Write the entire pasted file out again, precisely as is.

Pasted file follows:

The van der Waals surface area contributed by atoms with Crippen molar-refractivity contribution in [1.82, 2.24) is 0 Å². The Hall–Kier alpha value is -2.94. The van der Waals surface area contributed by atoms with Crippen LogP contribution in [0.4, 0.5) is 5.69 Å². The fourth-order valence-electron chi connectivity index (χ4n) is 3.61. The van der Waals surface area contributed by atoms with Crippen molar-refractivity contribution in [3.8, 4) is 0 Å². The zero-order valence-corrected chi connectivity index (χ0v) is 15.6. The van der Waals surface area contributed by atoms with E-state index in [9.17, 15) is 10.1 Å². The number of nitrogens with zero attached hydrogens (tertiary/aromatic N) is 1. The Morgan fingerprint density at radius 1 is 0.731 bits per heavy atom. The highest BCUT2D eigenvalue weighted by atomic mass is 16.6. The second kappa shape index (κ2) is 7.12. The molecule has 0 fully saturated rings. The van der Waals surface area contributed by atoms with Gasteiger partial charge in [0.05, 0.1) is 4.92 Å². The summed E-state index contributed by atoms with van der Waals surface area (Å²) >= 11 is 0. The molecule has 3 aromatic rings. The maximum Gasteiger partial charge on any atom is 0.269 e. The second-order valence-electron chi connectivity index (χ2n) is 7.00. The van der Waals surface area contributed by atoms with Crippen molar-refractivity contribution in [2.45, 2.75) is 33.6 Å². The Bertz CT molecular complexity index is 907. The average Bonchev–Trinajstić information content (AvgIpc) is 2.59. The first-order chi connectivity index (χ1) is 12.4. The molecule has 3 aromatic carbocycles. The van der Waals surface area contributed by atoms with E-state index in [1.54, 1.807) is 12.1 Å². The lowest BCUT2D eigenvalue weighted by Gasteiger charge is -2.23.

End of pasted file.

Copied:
The van der Waals surface area contributed by atoms with Crippen molar-refractivity contribution in [1.82, 2.24) is 0 Å². The Hall–Kier alpha value is -2.94. The van der Waals surface area contributed by atoms with Crippen LogP contribution in [0.4, 0.5) is 5.69 Å². The fourth-order valence-electron chi connectivity index (χ4n) is 3.61. The van der Waals surface area contributed by atoms with Crippen molar-refractivity contribution in [3.8, 4) is 0 Å². The zero-order valence-corrected chi connectivity index (χ0v) is 15.6. The van der Waals surface area contributed by atoms with E-state index in [9.17, 15) is 10.1 Å². The number of nitrogens with zero attached hydrogens (tertiary/aromatic N) is 1. The Morgan fingerprint density at radius 1 is 0.731 bits per heavy atom. The highest BCUT2D eigenvalue weighted by atomic mass is 16.6. The second kappa shape index (κ2) is 7.12. The molecule has 0 fully saturated rings. The van der Waals surface area contributed by atoms with Gasteiger partial charge in [0.05, 0.1) is 4.92 Å². The summed E-state index contributed by atoms with van der Waals surface area (Å²) >= 11 is 0. The molecule has 3 aromatic rings. The maximum Gasteiger partial charge on any atom is 0.269 e. The second-order valence-electron chi connectivity index (χ2n) is 7.00. The van der Waals surface area contributed by atoms with Crippen molar-refractivity contribution in [2.45, 2.75) is 33.6 Å². The Bertz CT molecular complexity index is 907. The average Bonchev–Trinajstić information content (AvgIpc) is 2.59. The first-order chi connectivity index (χ1) is 12.4. The molecule has 3 aromatic carbocycles. The van der Waals surface area contributed by atoms with E-state index in [1.54, 1.807) is 12.1 Å². The lowest BCUT2D eigenvalue weighted by Gasteiger charge is -2.23.